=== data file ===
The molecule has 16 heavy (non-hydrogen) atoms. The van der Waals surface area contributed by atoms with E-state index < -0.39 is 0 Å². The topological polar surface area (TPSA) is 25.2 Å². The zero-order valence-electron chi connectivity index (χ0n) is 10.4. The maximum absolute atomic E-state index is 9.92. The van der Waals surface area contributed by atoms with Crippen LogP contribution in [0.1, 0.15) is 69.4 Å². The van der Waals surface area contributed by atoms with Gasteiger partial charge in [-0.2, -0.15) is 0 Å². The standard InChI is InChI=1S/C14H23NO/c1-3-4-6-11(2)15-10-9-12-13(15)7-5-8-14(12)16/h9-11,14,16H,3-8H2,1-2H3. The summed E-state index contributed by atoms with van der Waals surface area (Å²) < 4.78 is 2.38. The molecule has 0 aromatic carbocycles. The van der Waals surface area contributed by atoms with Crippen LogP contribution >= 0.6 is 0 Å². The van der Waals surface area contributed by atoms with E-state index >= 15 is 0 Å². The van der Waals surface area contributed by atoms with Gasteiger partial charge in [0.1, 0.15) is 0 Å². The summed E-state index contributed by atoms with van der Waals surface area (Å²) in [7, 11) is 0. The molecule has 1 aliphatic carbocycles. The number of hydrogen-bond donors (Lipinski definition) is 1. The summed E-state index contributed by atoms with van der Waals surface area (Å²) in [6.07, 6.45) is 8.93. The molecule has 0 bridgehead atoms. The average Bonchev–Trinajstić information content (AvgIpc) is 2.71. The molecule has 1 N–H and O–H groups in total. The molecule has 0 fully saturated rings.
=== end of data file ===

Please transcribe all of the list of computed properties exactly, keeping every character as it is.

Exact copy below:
The molecule has 16 heavy (non-hydrogen) atoms. The van der Waals surface area contributed by atoms with E-state index < -0.39 is 0 Å². The topological polar surface area (TPSA) is 25.2 Å². The zero-order valence-electron chi connectivity index (χ0n) is 10.4. The maximum absolute atomic E-state index is 9.92. The van der Waals surface area contributed by atoms with Crippen LogP contribution in [0.1, 0.15) is 69.4 Å². The van der Waals surface area contributed by atoms with Gasteiger partial charge in [-0.2, -0.15) is 0 Å². The standard InChI is InChI=1S/C14H23NO/c1-3-4-6-11(2)15-10-9-12-13(15)7-5-8-14(12)16/h9-11,14,16H,3-8H2,1-2H3. The summed E-state index contributed by atoms with van der Waals surface area (Å²) < 4.78 is 2.38. The molecule has 0 aromatic carbocycles. The van der Waals surface area contributed by atoms with Crippen LogP contribution >= 0.6 is 0 Å². The van der Waals surface area contributed by atoms with E-state index >= 15 is 0 Å². The van der Waals surface area contributed by atoms with Gasteiger partial charge in [0.1, 0.15) is 0 Å². The summed E-state index contributed by atoms with van der Waals surface area (Å²) in [7, 11) is 0. The molecule has 1 aliphatic carbocycles. The number of hydrogen-bond donors (Lipinski definition) is 1. The summed E-state index contributed by atoms with van der Waals surface area (Å²) in [6.07, 6.45) is 8.93. The molecule has 0 bridgehead atoms. The average Bonchev–Trinajstić information content (AvgIpc) is 2.71. The molecule has 1 N–H and O–H groups in total. The molecule has 0 fully saturated rings.